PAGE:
Even worse, apparently Glowforge has decided to monetize the problem of jobs taking a long time to process on their end by offering a subscription service “fast lane”, that in addition to access to some artwork libraries, offers a way for those who don’t want to wait as long for their jobs to process a way to pay to avoid it. That just feels icky to me.
So how does the Thunder Laser get controlled? Big laser companies like Epilog and Trotec have their own proprietary job control software for PC and/or Mac. While well-built and enjoyed by their customers, this inevitably adds development and support costs to their bottom line – which I’d imagine certainly contributes to them being on the higher end of the pricing spectrum.
Thunder made the deliberate choice to not create their own job control software, but instead to build their machines with Ruida controllers to work with the popular cross-platform desktop laser software, “Lightburn.” While Lightburn is not open-source, it’s a well-maintained software with a large community of users, and it can work with pretty much any laser with a DSP or G-Code control board.
Lightburn releases updates to their software all the time, adding new features that the community asks for, and their software is sold on a “buy once, use forever” model, with free upgrades for a year. If you choose not to renew your license, you’ll still be able to use it forever, you just won’t get the latest and greatest features. And my Thunder Laser came with a Lightburn key included in the price.
The best part of a desktop application like Lightburn? If they were to disappear or go out of business tomorrow, the software I have installed on my Mac will continue to work forever. And because there’s nothing proprietary about the laser control board inside the Thunder Laser, if Lightburn did go out of business or shut down shop, another company or the open-source community could easily step in to fill the void by writing a new program that works with the Ruida controller.
Now while it may have sounded like it at times, this was not meant to be an anti-Glowforge video. Just because it wasn’t the right machine for me doesn’t mean it might not be the right machine for you. You may not plan to etch on anything super thick line bowls. Or you may not be using it for a business and thus you don’t need the jobs to complete super quickly. And the price of the Basic model may be in the sweet spot for you. Just keep in mind my notes about the local control, because I feel like that’s a valid concern with any machine, Glowforge or not.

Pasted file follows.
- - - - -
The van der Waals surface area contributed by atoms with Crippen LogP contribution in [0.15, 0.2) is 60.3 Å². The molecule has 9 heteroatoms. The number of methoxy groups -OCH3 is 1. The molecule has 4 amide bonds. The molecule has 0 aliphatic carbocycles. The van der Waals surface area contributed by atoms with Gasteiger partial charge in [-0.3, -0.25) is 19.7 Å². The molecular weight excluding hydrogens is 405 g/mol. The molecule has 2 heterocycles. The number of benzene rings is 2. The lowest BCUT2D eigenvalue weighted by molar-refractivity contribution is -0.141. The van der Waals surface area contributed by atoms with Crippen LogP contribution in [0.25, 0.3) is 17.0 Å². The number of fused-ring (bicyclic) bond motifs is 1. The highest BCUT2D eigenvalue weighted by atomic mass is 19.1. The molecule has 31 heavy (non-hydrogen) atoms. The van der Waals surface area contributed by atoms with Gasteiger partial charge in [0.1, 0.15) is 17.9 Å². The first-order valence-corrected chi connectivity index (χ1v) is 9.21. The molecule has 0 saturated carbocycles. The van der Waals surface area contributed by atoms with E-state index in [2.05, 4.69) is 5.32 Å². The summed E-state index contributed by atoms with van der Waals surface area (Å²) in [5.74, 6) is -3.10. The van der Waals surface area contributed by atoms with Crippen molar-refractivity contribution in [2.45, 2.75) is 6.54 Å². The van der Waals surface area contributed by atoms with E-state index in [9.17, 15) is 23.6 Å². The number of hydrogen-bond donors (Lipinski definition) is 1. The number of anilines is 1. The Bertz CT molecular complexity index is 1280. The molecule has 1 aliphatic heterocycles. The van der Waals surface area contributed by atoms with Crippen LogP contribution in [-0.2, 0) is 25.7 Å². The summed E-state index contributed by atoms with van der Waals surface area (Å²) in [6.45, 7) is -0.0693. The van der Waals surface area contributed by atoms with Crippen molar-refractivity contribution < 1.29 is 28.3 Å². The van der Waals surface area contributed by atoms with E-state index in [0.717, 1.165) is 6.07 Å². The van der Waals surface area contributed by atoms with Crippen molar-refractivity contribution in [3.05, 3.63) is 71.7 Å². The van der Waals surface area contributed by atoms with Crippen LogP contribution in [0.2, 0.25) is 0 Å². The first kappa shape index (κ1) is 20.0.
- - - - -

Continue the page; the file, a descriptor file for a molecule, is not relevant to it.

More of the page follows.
Also keep in mind that I’ve been doing laser engraving, on and off, going on 5 years now, using the laser at my local maker space here in the Twin Cities, so I largely grew out of the early phases of the hobby long ago. I had experienced the frustrations of a somewhat limited machine and knew exactly what I wanted from a machine if I ever bought my own. Beginners to the laser engraving hobby largely won’t know what they want in a machine long-term, so a Glowforge could be good way for them to get their feet wet at a slightly lower price.
But if I might offer another trajectory to dip your toe in the hobby of laser cutting, let me repeat the advice I’ve offered many times in the comments on my channel, and that is to look for a local maker space with a laser that you may be able to use. Maker Spaces are a great way to learn how much you enjoy various hobbies without jumping in the deep end by buying a ton of expensive equipment right away. That’s all to say, don’t feel like you need to buy a machine day one if you want to get into laser cutting.
But if you do want to buy a machine, and your requirement list looks a lot like mine did, definitely check out Thunder Laser. I’ve only had my machine for about a month now, so while I’m by far an expert at Lightburn or the specifics of my machine just yet, I hope to get there soon!
So there ya go! I hope you enjoyed that thorough deep-dive into my decision making process on buying a laser. I don’t stress about every purchase I make quite like I did this one, but a seriously big purchase like this deserves serious deliberation.
If you have any questions about anything I found in my research or anything discussed in this video, be sure to let me know down in the comments below.
And be sure to subscribe if you want to see all the future projects I make with my new Thunder Laser. I’ll see ya then! Cheers!